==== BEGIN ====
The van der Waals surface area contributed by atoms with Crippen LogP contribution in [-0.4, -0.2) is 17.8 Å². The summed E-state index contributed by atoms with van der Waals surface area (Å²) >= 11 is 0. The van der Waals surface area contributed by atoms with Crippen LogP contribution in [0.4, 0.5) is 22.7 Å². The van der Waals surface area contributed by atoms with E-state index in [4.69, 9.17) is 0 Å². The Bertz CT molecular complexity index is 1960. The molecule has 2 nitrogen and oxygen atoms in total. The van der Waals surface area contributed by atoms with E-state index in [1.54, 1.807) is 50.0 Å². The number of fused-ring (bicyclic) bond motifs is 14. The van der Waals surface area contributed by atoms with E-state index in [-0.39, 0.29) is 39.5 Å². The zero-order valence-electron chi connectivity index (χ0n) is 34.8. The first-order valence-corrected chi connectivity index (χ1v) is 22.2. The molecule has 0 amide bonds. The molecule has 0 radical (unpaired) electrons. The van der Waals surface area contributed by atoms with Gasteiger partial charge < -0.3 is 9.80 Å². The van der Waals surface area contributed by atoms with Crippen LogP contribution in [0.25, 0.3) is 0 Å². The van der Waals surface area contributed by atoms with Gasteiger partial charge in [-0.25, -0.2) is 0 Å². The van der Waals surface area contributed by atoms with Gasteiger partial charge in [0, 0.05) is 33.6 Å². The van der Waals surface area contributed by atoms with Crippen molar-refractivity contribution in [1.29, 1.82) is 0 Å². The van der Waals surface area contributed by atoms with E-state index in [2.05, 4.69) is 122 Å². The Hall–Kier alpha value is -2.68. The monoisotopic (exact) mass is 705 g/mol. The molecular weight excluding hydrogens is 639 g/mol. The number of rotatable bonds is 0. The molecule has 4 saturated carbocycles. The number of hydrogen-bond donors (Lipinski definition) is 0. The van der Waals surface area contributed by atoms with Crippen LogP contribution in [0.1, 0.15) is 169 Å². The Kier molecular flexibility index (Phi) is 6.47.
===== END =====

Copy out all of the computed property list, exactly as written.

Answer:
The van der Waals surface area contributed by atoms with Crippen LogP contribution in [-0.4, -0.2) is 17.8 Å². The summed E-state index contributed by atoms with van der Waals surface area (Å²) >= 11 is 0. The van der Waals surface area contributed by atoms with Crippen LogP contribution in [0.4, 0.5) is 22.7 Å². The van der Waals surface area contributed by atoms with E-state index in [4.69, 9.17) is 0 Å². The Bertz CT molecular complexity index is 1960. The molecule has 2 nitrogen and oxygen atoms in total. The van der Waals surface area contributed by atoms with E-state index in [1.54, 1.807) is 50.0 Å². The number of fused-ring (bicyclic) bond motifs is 14. The van der Waals surface area contributed by atoms with E-state index in [-0.39, 0.29) is 39.5 Å². The zero-order valence-electron chi connectivity index (χ0n) is 34.8. The first-order valence-corrected chi connectivity index (χ1v) is 22.2. The molecule has 0 amide bonds. The molecule has 0 radical (unpaired) electrons. The van der Waals surface area contributed by atoms with Gasteiger partial charge < -0.3 is 9.80 Å². The van der Waals surface area contributed by atoms with Crippen LogP contribution in [0.25, 0.3) is 0 Å². The van der Waals surface area contributed by atoms with Gasteiger partial charge in [-0.25, -0.2) is 0 Å². The van der Waals surface area contributed by atoms with Gasteiger partial charge in [0, 0.05) is 33.6 Å². The van der Waals surface area contributed by atoms with Crippen molar-refractivity contribution in [1.29, 1.82) is 0 Å². The van der Waals surface area contributed by atoms with E-state index in [2.05, 4.69) is 122 Å². The Hall–Kier alpha value is -2.68. The monoisotopic (exact) mass is 705 g/mol. The molecular weight excluding hydrogens is 639 g/mol. The number of rotatable bonds is 0. The molecule has 4 saturated carbocycles. The number of hydrogen-bond donors (Lipinski definition) is 0. The van der Waals surface area contributed by atoms with Crippen LogP contribution in [0.1, 0.15) is 169 Å². The Kier molecular flexibility index (Phi) is 6.47.